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Chapter 28

That a Republic must keep an eye on what its Citizens are about; since often the seeds of a Tyranny lie hidden under a semblance of generous deeds.

The granaries of Rome not sufficing to meet a famine with which the city was visited, a certain Spurius Melius, a very wealthy citizen for these days, privately laid in a supply of corn wherewith to feed the people at his own expense; gaining thereby such general favour with the commons, that the senate, apprehending that his bounty might have dangerous consequences, in order to crush him before he grew too powerful, appointed a dictator to deal with him and caused him to be put to death.

Here we have to note that actions which seem good in themselves and unlikely to occasion harm to any one, very often become hurtful, nay, unless corrected in time, most dangerous for a republic. And to treat the matter with greater fulness, I say, that while a republic can never maintain itself long, or manage its affairs to advantage, without citizens of good reputation, on the other hand the credit enjoyed by particular citizens often leads to the establishment of a tyranny. For which reasons, and that things may take a safe course, it should be so arranged that a citizen shall have credit only for such behaviour as benefits, and not for such as injures the State and its liberties. We must therefore examine by what ways credit is acquired. These, briefly, are two, public or secret. Public, when a citizen gains a great name by advising well or by acting still better for the common advantage. To credit of this sort we should open a wide door, holding out rewards both for good counsels and for good actions, so that he who renders such services may be at once honoured and satisfied. Reputation acquired honestly and openly by such means as these can never be dangerous. But credit acquired by secret practices, which is the other method spoken of, is most perilous and prejudicial. Of such secret practices may be instanced, acts of kindness done to this or the other citizen in lending him money, in assisting him to marry his daughters, in defending him against the magistrates, and in conferring such other private favours as gain men devoted adherents, and encourage them after they have obtained such support, to corrupt the institutions of the State and to violate its laws.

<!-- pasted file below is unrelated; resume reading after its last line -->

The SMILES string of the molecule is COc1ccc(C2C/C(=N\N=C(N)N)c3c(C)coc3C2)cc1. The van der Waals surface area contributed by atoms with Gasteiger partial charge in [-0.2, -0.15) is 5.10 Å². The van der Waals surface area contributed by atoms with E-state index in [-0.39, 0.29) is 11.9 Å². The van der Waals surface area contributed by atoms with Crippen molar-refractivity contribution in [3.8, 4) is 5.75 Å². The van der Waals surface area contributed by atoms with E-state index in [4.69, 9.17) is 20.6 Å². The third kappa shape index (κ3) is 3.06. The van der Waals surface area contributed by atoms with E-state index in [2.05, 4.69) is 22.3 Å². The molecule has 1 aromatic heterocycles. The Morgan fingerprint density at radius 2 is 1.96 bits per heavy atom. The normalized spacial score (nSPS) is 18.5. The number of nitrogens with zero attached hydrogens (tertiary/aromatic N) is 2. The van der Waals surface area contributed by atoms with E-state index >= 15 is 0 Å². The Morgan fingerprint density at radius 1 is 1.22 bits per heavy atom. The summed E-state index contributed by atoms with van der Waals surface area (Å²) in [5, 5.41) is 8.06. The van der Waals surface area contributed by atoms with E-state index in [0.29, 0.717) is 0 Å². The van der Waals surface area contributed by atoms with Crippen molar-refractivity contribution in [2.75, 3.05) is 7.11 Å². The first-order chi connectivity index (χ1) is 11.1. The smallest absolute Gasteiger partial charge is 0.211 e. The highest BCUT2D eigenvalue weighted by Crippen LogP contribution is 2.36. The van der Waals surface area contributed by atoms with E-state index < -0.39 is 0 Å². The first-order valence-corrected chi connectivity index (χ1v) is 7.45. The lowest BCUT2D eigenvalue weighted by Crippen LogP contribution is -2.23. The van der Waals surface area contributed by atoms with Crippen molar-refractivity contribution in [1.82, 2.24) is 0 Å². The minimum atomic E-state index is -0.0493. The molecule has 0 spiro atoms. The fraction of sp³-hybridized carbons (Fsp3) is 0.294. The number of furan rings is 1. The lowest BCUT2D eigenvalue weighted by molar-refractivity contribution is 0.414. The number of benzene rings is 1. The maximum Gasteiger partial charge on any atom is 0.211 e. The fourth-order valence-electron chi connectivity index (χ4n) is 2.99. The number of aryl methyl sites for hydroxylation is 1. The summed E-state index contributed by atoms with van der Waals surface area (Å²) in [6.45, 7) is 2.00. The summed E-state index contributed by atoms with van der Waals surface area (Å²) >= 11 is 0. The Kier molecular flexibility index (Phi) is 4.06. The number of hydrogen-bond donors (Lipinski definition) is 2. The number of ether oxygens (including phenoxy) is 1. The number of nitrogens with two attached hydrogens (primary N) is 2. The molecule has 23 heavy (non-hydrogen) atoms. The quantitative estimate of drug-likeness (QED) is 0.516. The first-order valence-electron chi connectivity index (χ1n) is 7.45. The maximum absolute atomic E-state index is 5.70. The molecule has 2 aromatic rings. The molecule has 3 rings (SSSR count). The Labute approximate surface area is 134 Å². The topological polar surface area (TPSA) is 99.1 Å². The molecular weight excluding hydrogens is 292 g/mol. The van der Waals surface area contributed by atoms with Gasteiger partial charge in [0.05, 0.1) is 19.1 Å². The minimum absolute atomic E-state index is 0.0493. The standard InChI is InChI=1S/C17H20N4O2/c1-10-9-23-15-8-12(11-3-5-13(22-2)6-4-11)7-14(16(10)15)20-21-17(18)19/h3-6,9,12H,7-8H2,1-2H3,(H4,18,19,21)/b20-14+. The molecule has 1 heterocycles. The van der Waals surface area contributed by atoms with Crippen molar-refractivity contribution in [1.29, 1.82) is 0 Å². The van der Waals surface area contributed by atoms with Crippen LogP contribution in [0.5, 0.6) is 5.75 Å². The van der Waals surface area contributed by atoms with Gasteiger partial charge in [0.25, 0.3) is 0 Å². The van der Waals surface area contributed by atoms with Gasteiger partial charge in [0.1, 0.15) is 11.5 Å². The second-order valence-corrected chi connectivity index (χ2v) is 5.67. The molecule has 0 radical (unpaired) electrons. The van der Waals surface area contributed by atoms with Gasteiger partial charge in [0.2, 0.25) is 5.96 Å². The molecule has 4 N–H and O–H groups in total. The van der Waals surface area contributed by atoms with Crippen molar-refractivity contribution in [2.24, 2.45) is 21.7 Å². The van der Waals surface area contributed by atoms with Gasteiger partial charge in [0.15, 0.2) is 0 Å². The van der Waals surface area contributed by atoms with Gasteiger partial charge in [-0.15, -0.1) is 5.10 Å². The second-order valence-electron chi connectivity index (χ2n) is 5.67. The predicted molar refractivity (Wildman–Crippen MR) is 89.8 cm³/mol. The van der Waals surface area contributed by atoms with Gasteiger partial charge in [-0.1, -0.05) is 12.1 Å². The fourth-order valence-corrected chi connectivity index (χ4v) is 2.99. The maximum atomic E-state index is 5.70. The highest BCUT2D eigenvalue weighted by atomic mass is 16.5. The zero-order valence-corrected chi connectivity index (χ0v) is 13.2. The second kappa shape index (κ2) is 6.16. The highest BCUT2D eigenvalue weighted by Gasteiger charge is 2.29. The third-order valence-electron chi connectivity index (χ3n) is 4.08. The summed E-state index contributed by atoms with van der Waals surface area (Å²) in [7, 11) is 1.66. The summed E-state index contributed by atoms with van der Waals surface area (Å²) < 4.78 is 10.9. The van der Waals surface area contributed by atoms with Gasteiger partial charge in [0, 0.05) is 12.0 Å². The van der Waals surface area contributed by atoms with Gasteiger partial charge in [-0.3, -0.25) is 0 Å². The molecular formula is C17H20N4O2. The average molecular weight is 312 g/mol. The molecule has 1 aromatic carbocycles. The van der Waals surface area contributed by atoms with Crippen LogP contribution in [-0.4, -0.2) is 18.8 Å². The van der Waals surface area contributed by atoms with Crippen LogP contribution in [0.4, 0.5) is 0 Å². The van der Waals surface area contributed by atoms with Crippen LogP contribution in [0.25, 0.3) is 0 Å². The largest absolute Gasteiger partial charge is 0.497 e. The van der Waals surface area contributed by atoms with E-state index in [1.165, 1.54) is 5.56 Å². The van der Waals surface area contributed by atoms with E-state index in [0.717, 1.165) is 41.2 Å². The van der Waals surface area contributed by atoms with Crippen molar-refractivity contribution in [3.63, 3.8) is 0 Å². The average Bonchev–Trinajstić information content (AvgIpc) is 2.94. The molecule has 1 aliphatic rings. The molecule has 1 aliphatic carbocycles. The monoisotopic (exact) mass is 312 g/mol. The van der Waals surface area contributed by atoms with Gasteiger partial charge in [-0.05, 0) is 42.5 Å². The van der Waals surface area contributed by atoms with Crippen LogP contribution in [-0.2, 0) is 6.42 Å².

A well-governed republic, therefore, ought, as I have said, to throw wide the door to all who seek public favour by open courses, and to close it against any who would ingratiate themselves by underhand means. And this we find was done in Rome. For the Roman republic, as a reward to any citizen who served it well, ordained triumphs and all the other honours which it had to bestow; while against those who sought to aggrandize themselves by secret intrigues, it ordained accusations and impeachment; and when, from the people being blinded by a false show of benevolence, these proved insufficient, it provided for a dictator, who with regal authority might bring to bounds any who had strayed beyond them, as instanced in the case of Spurius Melius. And if conduct like his be ever suffered to pass unchastised, it may well be the ruin of a republic, for men when they have such examples set them are not easily led back into the right path.

Niccolo Machiavelli

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